Fri | Sep 24, 2021

120,000 students missing from classes over the last year

Published:Wednesday | May 5, 2021 | 3:07 PM
Williams said that initiatives were introduced to engage these students, including introducing a mobile intervention programme where instructors were dispatched to communities.

Nadine Wilson-Harris, Staff Reporter

More than 120,000 students across Jamaica have been absent from classes in the last year as teaching became accessible primarily online due to the COVID-19 pandemic. 

Minister of Education, Youth and Information, Fayval Williams, attributed this high level of truancy to several factors, including illness, rain, monthly problems, and no classes being held by schools.

“In terms of illness, when you look at the statistics, asthma is a huge issue for our students,” said Williams during today's post-Cabinet press briefing.  

“They are not engaged online, they are not watching TV, they are not listening to the radio, they are not opening their books, they are not in contact with their schools; even though teachers try to find them, they can't find them,” she said of the absent students.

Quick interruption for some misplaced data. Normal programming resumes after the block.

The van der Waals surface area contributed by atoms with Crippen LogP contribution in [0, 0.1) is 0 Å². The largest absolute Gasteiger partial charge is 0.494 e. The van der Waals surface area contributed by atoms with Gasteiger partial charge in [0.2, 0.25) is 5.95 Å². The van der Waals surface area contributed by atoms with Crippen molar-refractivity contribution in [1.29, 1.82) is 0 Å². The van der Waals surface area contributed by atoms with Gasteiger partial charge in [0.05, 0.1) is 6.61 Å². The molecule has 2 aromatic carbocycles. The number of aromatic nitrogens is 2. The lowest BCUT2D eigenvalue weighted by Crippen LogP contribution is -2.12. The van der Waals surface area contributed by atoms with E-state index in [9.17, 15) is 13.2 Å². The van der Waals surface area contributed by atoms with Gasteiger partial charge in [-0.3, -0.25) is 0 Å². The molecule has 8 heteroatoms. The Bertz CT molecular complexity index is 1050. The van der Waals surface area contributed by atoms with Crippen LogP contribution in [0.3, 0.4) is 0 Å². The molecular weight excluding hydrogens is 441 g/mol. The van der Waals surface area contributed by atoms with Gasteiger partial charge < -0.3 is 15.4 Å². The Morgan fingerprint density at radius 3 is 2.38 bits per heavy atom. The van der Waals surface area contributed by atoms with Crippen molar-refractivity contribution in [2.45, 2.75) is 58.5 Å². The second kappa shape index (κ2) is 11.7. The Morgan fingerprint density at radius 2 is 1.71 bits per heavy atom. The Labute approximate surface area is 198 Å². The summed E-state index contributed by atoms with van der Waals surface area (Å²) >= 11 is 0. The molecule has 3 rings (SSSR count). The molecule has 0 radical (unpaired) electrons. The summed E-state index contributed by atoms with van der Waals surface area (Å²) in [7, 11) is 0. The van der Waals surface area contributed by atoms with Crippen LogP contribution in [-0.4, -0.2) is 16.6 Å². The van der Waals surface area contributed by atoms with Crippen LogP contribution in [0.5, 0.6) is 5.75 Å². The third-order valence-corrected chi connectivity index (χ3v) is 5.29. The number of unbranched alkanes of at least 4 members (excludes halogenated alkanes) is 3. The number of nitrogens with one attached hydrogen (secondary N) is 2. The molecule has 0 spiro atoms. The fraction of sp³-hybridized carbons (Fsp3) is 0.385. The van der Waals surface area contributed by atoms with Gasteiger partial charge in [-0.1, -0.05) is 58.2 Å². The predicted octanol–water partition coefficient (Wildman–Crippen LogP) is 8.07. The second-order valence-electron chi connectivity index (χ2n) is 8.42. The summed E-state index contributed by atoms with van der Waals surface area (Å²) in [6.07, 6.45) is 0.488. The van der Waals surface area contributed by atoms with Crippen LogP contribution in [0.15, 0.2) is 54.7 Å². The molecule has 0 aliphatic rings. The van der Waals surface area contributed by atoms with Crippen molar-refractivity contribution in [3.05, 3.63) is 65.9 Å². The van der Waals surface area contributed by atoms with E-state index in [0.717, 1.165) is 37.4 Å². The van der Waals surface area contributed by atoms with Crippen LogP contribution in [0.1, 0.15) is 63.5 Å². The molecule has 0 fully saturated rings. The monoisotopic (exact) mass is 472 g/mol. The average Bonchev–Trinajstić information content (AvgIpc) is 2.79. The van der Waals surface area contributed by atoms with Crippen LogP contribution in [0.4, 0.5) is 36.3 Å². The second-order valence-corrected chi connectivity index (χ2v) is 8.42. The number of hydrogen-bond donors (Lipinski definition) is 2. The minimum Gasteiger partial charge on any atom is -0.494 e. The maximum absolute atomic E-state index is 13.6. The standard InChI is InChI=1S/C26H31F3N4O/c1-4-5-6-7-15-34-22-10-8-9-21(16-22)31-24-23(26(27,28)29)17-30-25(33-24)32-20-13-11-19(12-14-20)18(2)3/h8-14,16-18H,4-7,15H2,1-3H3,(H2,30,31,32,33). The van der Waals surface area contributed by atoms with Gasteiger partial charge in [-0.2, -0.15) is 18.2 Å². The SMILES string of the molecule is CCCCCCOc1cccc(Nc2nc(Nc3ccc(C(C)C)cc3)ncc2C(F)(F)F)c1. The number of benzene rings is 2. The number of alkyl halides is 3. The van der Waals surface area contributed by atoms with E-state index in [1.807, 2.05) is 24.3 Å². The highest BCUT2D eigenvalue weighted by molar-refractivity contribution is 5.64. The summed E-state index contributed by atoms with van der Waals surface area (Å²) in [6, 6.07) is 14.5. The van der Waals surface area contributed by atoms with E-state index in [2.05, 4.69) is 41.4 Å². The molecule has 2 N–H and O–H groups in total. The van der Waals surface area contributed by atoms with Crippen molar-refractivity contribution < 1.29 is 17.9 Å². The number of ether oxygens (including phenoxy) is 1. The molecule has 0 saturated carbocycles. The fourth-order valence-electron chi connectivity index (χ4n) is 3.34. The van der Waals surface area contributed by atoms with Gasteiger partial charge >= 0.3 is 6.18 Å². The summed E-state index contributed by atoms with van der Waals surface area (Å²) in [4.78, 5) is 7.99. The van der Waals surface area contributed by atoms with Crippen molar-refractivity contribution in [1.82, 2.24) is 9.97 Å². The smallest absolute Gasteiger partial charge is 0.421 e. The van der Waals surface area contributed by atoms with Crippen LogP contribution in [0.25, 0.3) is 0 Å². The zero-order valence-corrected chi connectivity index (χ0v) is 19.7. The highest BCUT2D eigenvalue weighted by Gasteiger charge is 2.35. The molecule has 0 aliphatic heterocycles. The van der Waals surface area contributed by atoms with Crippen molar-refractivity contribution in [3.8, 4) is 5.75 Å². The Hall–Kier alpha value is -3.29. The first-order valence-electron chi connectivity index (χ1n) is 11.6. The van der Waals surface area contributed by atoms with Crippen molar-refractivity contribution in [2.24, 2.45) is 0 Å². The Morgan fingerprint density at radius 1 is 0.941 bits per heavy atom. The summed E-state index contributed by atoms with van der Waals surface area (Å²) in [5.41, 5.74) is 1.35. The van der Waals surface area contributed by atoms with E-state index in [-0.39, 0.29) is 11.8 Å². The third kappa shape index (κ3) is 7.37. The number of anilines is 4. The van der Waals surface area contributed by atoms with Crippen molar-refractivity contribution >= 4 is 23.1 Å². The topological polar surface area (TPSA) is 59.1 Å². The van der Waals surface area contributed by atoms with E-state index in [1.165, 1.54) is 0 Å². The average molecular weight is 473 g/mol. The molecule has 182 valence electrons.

Williams said that initiatives were introduced to engage these students.

These include the launch of a mobile intervention programme that involved dispatching instructors in the communities to find students and teach them in groups of five for approximately 90 minutes twice weekly.

That programme was, however, halted due to the spike in COVID-19 cases and the subsequent suspension of face-to-face classes. 

“We know that there are many challenges facing students and parents. We know that not everyone has proper connectivity and even in cases where they do, they might not have the money for the data plans and so on,” Williams said.  

Face-to-face classes will resume as of May 10 for students sitting exit and external exams in more than 350 schools.  

This includes those sitting the Primary Exit Profile (PEP), the Caribbean Secondary Education Certificate (CSEC) and the Caribbean Advanced Proficiency Examination (CAPE), City & Guilds, and the National Vocational Qualification. 

Data from the ministry has indicated that a significant number of the current cohort have not been submitting their School Based Assessments (SBAs).

In previous years, over 90 per cent of the SBAs would have been completed by end of March, but a survey conducted on April 8,  has shown that only about 15 per cent of CSEC schools and 26 per cent of CAPE schools have had at least 70 per cent of the SBAs completed. 

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